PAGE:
This is where the problem of the topically applied collagens molecular size and how it circumvents the lipid bi-layers of the epidermis for transdermal absorption in to the microcirculation presents itself.
Size, compatability & quantity
Typically, high quality hydrolysed collagen has a molecular size of around 5,000 9,000 Daltons, (A Dalton is a measure of atomic weight of molecules) whereas a size below 2,000 Daltons is required to penetrate the lipid bi-layers of the epidermis. (Some forms of collagen have molecular sizes up to 300, 000 Daltons!) Further, the introduced collagen is a water-soluble (hydrophilic) protein, and the lipid bi-layers are the epidermis's oil (hydrophobic) barrier.
The laws of physics demonstrate that water based substances will not penetrate this lipid barrier easily.
Clearly, unless some form of penetration enhancement is utilised, the collagen has little chance of completing its transdermal journey. Further, the sheer quantity of collagen required to make a noticeable contribution over the any given period of application is only practically delivered by volume injection.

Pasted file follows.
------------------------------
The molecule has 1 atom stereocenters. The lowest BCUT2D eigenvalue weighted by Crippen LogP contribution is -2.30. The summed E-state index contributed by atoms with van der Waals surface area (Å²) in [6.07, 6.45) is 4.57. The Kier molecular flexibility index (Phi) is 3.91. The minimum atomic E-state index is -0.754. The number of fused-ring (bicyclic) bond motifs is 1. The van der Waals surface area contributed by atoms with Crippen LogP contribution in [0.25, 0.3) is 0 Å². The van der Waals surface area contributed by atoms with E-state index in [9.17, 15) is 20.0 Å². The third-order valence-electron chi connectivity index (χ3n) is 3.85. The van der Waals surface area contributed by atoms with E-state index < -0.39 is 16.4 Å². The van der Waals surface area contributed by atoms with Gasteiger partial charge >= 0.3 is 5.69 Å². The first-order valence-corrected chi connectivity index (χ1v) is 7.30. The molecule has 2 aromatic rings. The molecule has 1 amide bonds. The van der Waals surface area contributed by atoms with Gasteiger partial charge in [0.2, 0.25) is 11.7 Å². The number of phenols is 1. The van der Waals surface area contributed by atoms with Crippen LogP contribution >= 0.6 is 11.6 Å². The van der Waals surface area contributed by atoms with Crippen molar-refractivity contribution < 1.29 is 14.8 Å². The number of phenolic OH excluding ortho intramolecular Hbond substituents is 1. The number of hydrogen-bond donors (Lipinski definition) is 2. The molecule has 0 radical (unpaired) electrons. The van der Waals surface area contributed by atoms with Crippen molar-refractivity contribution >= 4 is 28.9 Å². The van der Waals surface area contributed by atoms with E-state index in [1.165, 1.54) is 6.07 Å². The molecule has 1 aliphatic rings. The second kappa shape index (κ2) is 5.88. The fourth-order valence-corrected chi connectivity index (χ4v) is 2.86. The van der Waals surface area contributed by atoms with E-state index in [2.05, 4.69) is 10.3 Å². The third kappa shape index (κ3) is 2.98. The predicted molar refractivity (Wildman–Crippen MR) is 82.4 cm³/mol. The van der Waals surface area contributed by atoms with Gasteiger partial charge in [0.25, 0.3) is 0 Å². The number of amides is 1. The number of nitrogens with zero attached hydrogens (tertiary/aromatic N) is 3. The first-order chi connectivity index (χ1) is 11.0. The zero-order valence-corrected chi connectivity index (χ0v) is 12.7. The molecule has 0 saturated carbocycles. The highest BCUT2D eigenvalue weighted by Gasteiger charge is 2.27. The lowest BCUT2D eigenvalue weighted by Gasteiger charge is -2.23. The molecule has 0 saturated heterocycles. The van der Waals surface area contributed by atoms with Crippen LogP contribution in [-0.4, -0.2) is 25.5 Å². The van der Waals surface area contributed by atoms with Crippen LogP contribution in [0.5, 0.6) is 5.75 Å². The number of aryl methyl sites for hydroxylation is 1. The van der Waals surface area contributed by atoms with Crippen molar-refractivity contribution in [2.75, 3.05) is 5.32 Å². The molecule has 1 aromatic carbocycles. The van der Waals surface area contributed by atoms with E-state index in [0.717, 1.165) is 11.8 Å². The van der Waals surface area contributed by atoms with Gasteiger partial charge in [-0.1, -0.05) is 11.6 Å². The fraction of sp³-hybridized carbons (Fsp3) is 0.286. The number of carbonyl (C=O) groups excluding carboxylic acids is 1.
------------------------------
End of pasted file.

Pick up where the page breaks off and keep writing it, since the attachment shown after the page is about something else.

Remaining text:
Note that injected collagen has not been shown to offer any stimulating activity for the generation of new collagen in the dermis, so there is really no point in persuing technologies that could deliver the peptides of topically applied collagen to the lower levels of the epidermis when there are so many other quality ingredients such as the various forms of vitamins A and C that have been proven to better assist in the stimulation and formation of collagen.